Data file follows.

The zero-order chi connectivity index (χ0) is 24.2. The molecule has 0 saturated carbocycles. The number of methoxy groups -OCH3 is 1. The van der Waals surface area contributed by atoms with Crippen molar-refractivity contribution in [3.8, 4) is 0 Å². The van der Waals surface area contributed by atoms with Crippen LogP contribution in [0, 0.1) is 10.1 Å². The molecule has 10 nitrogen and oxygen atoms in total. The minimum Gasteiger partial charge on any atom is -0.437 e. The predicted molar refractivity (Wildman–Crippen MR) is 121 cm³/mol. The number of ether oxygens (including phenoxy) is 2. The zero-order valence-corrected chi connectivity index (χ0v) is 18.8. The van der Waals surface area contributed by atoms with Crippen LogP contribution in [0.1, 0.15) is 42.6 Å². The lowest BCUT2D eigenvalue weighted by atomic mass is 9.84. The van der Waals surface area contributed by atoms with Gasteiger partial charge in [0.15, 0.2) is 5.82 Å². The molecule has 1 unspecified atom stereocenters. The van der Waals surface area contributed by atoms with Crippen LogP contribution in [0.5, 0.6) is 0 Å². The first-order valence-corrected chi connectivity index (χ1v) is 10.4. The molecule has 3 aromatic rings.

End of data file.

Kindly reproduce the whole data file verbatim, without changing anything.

The zero-order chi connectivity index (χ0) is 24.2. The molecule has 0 saturated carbocycles. The number of methoxy groups -OCH3 is 1. The van der Waals surface area contributed by atoms with Crippen molar-refractivity contribution in [3.8, 4) is 0 Å². The van der Waals surface area contributed by atoms with Crippen LogP contribution in [0, 0.1) is 10.1 Å². The molecule has 10 nitrogen and oxygen atoms in total. The minimum Gasteiger partial charge on any atom is -0.437 e. The predicted molar refractivity (Wildman–Crippen MR) is 121 cm³/mol. The number of ether oxygens (including phenoxy) is 2. The zero-order valence-corrected chi connectivity index (χ0v) is 18.8. The van der Waals surface area contributed by atoms with Crippen LogP contribution in [0.1, 0.15) is 42.6 Å². The lowest BCUT2D eigenvalue weighted by atomic mass is 9.84. The van der Waals surface area contributed by atoms with Gasteiger partial charge in [0.15, 0.2) is 5.82 Å². The molecule has 1 unspecified atom stereocenters. The van der Waals surface area contributed by atoms with Crippen LogP contribution in [0.5, 0.6) is 0 Å². The first-order valence-corrected chi connectivity index (χ1v) is 10.4. The molecule has 3 aromatic rings.